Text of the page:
You, me, we all do, and always will!
Spreadsheet queries are a bit more complicated. I still do not fully understand them in all honesty. They can do a lot of the same functions that a pivot table can do, but they can take it a step further by requesting only specific data from a spreadsheet. It involves a query function that can get very long and very complicated. The function pulls data from the data set and organizes neat and clean. One of the ROTC teachers at my school created a rubric to assess cadets attendance, dress, grooming, and other items in their evaluation. The query that he created then pulls students by class, date, whether they were present, and overall scores. He set up the parameters in the function of what exactly he wanted to have pulled. He was having trouble with the function showing an error that we were eventually able to figure out. However, this is something that I am definitely going to need to do my research on further.
The greatest surprise of the past couple of weeks was the discovery of the response with file option in Google Forms. I understand that has been around for a bit now, but sometimes you miss things. Obviously, I missed this one! Forms give you several different types of questions to choose from, like long text, multiple choice, and dropdown menu. Forms now give an option of inserting a file for a response! You can upload images, Google Drive files, audio, video, and pdf files. When the form is submitted, it creates a Drive link to the file in the response sheet, while also creating a new folder in your Drive that is named after the question. There is one kicker: the form can only be shared with others within your domain to use this option. I discovered this tool by accident when our student council advisor was looking for a way to have students send proof that they had attended a school event when she was not there to verify. Her students are going to complete the form and upload a picture of themselves at the event (ex. basketball game).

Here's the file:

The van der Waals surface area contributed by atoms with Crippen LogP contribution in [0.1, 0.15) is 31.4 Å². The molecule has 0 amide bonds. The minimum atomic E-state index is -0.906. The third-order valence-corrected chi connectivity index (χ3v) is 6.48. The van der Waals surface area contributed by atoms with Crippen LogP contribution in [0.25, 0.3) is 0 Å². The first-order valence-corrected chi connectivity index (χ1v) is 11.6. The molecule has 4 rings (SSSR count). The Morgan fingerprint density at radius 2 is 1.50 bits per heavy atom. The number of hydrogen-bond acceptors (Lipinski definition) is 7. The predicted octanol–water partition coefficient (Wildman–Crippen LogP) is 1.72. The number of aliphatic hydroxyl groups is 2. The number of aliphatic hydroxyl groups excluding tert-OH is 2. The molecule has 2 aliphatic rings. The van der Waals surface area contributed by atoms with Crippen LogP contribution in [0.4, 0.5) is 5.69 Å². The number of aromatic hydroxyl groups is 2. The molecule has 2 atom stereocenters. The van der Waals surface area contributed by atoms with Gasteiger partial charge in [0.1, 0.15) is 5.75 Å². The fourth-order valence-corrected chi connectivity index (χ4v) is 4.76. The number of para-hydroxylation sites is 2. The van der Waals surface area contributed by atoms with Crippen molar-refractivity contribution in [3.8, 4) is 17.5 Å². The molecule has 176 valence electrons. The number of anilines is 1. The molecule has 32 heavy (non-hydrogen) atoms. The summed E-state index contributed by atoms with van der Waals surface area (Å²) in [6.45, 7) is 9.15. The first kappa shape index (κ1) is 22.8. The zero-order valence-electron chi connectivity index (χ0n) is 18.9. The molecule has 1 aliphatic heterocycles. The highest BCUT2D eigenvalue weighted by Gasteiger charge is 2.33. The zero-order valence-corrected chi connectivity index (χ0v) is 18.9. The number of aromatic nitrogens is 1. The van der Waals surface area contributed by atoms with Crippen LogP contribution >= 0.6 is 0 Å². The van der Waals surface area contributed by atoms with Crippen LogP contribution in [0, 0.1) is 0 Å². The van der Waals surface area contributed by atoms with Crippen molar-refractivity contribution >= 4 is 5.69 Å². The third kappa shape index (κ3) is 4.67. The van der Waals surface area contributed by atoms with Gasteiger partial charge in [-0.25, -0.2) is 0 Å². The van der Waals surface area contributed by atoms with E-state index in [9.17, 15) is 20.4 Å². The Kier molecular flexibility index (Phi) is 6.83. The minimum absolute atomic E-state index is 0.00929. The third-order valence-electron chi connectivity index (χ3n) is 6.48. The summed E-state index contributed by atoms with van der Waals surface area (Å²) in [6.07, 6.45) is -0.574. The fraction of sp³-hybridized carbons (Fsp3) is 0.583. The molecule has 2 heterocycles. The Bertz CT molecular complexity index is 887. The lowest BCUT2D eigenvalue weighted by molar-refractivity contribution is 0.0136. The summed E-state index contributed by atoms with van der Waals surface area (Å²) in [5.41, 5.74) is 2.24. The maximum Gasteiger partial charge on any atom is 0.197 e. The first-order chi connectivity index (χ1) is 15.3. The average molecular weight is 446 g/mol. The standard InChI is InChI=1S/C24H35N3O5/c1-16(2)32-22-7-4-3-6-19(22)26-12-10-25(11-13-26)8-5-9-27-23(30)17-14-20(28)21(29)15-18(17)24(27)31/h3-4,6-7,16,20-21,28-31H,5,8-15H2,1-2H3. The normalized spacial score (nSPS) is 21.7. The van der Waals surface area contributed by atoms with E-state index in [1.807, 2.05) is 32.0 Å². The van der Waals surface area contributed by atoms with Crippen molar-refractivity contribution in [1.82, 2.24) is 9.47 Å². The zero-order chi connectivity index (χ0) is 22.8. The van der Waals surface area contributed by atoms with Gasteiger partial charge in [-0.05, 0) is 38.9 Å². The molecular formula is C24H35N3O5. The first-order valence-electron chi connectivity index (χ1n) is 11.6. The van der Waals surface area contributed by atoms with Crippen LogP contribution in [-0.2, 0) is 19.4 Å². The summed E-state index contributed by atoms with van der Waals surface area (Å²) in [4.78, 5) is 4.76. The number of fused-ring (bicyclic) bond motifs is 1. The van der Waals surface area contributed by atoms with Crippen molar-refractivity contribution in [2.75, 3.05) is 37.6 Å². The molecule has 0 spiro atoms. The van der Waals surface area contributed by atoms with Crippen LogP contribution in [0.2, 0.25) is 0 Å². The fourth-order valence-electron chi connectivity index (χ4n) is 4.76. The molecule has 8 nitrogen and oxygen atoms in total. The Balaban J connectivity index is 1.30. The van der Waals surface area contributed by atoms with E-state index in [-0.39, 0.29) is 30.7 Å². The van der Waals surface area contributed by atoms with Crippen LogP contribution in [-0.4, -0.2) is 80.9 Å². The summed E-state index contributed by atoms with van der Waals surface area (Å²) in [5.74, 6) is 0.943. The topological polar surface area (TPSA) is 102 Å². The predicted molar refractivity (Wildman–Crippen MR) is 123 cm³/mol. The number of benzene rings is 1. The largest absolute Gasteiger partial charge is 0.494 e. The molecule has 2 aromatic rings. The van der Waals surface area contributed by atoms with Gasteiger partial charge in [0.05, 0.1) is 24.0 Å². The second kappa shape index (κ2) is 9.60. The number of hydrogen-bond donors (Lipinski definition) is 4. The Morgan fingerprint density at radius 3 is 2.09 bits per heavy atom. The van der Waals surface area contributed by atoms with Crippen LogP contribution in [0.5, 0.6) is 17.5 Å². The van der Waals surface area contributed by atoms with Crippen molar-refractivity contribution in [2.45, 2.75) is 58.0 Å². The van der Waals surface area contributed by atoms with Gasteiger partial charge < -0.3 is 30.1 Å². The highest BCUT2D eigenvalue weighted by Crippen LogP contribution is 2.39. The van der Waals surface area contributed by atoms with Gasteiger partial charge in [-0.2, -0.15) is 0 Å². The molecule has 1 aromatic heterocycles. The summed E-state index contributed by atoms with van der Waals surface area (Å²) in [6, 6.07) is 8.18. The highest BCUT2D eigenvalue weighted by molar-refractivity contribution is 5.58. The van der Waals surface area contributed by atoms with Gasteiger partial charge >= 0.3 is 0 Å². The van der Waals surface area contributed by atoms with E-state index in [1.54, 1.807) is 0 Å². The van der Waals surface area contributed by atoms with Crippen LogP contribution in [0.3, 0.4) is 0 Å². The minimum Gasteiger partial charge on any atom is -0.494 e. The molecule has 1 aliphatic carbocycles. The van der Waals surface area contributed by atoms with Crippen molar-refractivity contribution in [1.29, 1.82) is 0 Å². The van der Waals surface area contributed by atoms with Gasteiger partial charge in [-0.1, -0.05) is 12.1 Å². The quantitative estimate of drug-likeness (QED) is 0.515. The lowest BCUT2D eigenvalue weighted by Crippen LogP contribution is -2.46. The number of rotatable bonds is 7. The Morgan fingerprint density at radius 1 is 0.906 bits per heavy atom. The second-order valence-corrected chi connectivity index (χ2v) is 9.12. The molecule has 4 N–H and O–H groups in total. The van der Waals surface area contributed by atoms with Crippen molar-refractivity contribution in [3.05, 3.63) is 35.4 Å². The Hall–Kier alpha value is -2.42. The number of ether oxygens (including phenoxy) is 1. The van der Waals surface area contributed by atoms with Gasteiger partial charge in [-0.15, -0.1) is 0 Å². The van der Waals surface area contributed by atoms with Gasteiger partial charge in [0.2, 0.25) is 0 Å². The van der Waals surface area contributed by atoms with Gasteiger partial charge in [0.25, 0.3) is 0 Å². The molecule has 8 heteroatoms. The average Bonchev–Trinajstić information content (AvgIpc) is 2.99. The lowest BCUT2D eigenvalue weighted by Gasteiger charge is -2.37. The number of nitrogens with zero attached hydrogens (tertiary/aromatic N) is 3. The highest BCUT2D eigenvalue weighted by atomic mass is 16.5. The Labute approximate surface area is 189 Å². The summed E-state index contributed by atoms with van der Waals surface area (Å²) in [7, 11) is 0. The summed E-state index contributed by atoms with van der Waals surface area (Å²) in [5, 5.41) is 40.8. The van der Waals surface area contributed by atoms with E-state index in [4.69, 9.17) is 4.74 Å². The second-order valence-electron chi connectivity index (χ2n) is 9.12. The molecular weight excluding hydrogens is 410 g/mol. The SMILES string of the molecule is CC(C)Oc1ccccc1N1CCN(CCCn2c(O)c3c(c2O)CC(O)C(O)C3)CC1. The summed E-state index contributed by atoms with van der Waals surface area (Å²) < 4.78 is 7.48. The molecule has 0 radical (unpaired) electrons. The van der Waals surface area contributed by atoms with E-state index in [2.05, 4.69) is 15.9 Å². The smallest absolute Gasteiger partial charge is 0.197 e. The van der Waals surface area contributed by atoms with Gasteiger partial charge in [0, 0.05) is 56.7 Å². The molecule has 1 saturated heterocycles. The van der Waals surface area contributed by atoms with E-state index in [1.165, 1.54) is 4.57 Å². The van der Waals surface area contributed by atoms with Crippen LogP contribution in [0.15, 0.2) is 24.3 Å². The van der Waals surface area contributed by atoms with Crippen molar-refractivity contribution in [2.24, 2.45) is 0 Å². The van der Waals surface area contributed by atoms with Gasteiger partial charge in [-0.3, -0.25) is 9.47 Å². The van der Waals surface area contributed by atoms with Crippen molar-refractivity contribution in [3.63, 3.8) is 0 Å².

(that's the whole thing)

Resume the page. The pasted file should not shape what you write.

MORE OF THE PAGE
Some of the other tools that I have discovered in the past few days include Sock Puppets and Chatterpix, two iOS apps. Sock Puppets is a digital storytelling app that allows users to create sock puppet shows and record their voice to tell a story. Chatterpix takes a picture, allows you to draw a line over the mouth of the character in the image, record your voice, and make the picture talk. My 5-year-old daughter and I had a lot of fun with both of the apps! I also discovered Soundtrap, a web-based music and podcasting service that is similar to Apple's Garage Band. It is compatible across all devices and the free version is very robust. It also has a collaboration piece where users can video conference on the site to create songs together! The paid version allows unlimited songs and more choices in instruments and whatnot, but there are tons of options in the free version as well.
This weekend, I am attending and presenting at the Las Vegas Google Summit. I will be providing a post on some of the great things that I learn there.
Until next time...